Google Scholar 

  60. de Zoysa M, Inoue M (2014) Climate change impacts, agroforestry adaptation and policy environment in Sri Lanka. Open J Forestry 4(5):p439

    Google Scholar 

  61. DeClerk F, Le Coq JF, Rapidel B, Beer J (eds.) (2012) Ecosystem services from agriculture and agroforestry: measurement and payment. Routledge.

  62. Deheuvels O, Avelino J, Somarriba E, Malezieux E (2012) Vegetation structure and productivity in cocoa-based agroforestry systems in Talamanca, Costa Rica. Agric Ecosyst Environ 149:181–188

    Google Scholar 

  63. Delgado JPM, Yuyama K, Cardenas JR (2016) Does a greater number of branches improve initial fruit production in camu-camu? A test under different types of plantation and cropping management. Fruits 71(1):35–40

    Google Scholar 

  64. Dempewolf H, Eastwood RJ, Guarino L, Khoury CK, Müller JV, Toll J (2014) Adapting agriculture to climate change: a global initiative to collect, conserve, and use crop wild relatives. Agro Ecol Sustain Food Syst 38(4):369–377

    Google Scholar 

  65. Den Herder M, Moreno G, Mosquera-Losada RM, Palma JH, Sidiropoulou A, Freijanes JJS, Crous-Duran J, Paulo JA, Tomé M, Pantera A, Papanastasis VP (2017) Current extent and stratification of agroforestry in the European Union. Agric Ecosyst Environ 241:121–132

    Google Scholar 

  66. Dewi S, van Noordwijk M, Zulkarnain MT, Dwiputra A, Prabhu R, Hyman G, Gitz V, Nasi R (2017) Tropical forest-transition landscapes: a portfolio for studying people, tree crops and agro-ecological change in context. Int J Biodivers Sci Ecosyst Serv Manag 13(1):312–329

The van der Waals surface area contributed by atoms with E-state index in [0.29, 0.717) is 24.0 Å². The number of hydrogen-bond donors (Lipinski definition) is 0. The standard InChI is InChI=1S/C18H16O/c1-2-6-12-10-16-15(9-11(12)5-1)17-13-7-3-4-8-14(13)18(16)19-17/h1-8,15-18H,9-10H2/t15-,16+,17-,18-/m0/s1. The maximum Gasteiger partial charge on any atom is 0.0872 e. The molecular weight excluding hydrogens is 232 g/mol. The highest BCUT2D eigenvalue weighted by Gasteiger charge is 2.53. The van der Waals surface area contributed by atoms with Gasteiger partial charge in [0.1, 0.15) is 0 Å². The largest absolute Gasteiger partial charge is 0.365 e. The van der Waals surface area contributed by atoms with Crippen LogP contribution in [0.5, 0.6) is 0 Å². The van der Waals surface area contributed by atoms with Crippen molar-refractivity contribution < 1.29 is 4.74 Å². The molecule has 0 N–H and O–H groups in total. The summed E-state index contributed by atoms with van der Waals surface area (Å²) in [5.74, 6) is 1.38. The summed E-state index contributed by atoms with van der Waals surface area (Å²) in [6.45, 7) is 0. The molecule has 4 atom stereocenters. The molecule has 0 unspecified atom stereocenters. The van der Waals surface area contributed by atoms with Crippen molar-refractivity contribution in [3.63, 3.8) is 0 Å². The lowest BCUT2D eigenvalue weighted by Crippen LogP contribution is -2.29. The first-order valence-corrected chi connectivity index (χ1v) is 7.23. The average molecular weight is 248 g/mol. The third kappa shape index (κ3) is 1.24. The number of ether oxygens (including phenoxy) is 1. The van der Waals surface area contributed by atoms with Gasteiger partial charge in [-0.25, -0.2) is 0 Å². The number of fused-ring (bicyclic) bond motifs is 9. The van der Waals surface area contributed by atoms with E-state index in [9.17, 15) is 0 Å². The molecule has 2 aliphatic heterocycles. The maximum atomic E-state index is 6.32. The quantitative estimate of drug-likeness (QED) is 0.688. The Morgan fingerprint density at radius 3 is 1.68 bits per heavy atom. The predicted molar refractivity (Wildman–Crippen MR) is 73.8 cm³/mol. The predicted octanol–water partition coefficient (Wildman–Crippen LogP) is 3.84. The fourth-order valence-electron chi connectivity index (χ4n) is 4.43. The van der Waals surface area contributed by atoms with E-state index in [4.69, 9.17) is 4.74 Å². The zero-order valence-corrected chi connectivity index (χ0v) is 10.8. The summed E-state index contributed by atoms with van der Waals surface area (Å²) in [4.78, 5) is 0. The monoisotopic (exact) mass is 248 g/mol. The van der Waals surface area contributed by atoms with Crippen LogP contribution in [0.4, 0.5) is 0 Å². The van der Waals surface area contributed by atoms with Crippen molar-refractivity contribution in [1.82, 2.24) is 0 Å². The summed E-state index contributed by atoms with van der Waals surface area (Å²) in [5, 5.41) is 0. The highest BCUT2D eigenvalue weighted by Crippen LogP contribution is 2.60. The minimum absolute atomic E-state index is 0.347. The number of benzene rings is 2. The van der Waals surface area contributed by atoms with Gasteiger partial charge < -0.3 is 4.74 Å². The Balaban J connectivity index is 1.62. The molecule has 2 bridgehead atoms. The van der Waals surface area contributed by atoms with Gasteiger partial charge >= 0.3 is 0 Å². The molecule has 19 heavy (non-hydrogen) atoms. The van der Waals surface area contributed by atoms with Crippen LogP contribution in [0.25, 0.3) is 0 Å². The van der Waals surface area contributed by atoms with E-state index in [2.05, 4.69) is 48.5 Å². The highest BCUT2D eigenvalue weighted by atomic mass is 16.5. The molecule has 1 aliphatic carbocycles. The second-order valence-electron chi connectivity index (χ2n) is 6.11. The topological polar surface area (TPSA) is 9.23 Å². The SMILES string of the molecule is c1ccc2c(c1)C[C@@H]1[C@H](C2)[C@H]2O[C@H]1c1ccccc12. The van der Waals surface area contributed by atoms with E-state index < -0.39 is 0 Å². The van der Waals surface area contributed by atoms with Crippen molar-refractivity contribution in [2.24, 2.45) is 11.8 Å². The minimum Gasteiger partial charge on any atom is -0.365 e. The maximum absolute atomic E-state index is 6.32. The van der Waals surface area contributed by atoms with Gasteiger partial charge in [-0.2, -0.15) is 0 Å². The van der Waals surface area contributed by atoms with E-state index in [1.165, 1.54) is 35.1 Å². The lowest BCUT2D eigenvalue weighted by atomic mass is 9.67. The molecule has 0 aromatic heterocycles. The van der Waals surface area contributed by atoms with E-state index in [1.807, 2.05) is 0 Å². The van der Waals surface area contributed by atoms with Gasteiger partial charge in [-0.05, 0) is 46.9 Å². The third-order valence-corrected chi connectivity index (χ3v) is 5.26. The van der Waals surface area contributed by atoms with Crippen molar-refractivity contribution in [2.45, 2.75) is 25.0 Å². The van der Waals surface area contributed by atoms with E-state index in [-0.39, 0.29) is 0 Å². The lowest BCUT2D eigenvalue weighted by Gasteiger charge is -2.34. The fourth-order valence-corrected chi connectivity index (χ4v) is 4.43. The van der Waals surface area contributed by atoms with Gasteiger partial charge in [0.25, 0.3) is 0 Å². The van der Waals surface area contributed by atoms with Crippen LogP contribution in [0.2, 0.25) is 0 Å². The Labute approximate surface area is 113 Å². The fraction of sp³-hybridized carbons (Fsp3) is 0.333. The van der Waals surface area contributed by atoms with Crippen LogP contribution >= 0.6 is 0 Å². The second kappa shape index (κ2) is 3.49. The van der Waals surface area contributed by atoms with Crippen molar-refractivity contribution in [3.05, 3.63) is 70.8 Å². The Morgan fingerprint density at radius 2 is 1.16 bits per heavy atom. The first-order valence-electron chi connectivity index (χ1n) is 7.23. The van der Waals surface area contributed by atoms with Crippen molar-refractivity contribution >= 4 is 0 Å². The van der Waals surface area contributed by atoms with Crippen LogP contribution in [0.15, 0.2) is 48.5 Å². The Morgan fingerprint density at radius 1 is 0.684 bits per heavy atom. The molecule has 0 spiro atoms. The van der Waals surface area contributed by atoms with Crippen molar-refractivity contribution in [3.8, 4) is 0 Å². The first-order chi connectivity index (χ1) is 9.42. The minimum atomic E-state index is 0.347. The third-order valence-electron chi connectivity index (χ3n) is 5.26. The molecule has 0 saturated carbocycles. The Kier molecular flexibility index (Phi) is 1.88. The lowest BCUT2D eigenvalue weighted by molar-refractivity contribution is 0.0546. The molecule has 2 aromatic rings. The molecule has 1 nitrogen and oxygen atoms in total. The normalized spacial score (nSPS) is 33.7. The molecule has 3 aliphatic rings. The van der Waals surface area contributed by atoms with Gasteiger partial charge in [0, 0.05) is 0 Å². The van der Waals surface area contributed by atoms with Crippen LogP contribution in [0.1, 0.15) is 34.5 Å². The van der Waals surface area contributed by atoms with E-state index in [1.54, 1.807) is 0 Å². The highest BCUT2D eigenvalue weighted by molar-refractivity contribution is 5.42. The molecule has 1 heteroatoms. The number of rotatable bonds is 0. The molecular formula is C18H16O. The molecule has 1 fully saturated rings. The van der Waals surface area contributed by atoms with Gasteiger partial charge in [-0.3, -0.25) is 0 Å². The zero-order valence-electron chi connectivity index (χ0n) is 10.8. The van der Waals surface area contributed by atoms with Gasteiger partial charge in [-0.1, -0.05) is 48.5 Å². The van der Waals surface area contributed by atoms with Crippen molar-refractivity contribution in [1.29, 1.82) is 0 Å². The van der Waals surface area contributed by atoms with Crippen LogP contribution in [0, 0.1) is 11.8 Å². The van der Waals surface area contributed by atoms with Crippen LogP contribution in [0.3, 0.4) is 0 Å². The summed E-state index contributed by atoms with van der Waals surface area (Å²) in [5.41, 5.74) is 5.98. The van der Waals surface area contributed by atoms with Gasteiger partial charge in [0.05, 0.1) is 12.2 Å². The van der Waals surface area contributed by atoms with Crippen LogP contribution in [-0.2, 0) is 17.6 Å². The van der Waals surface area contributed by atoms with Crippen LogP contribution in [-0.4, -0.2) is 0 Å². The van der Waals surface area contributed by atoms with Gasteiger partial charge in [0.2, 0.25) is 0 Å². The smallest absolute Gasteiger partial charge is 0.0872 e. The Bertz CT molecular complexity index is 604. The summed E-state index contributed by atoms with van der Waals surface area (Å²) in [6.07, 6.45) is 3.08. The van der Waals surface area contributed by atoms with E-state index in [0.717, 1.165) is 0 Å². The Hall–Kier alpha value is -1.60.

Google Scholar 

  67. Dietze MC, Sala A, Carbone MS, Czimczik CI, Mantooth JA, Richardson AD, Vargas R (2014) Nonstructural carbon in woody plants. Ann Rev Plant Biol 65:667–687

    Google Scholar 

  68. Do FC, Goudiaby VA, Gimenez O, Diagne AL, Diouf M, Rocheteau A, Akpo LE (2005) Environmental influence on canopy phenology in the dry tropics. For Ecol Man 215(1–3):319–328

    Google Scholar 

  69. Dow K, Berkhout F, Preston BL, Klein RJ, Midgley G, Shaw MR (2013) Limits to adaptation. Nature. Clim Change 3(4):305–307

    Google Scholar 

  70. Duguma LA, Minang PA, van Noordwijk M (2014) Climate change mitigation and adaptation in the land use sector: from complementarity to synergy. Env Manag 54(3):420–432

    Google Scholar 

  71. Dupraz C, Blitz-Frayret C, Lecomte I, Molto Q, Reyes F, Gosme M (2018) Influence of latitude on the light availability for intercrops in an agroforestry alley-cropping system. Agrofor Syst 92(4):1019–1033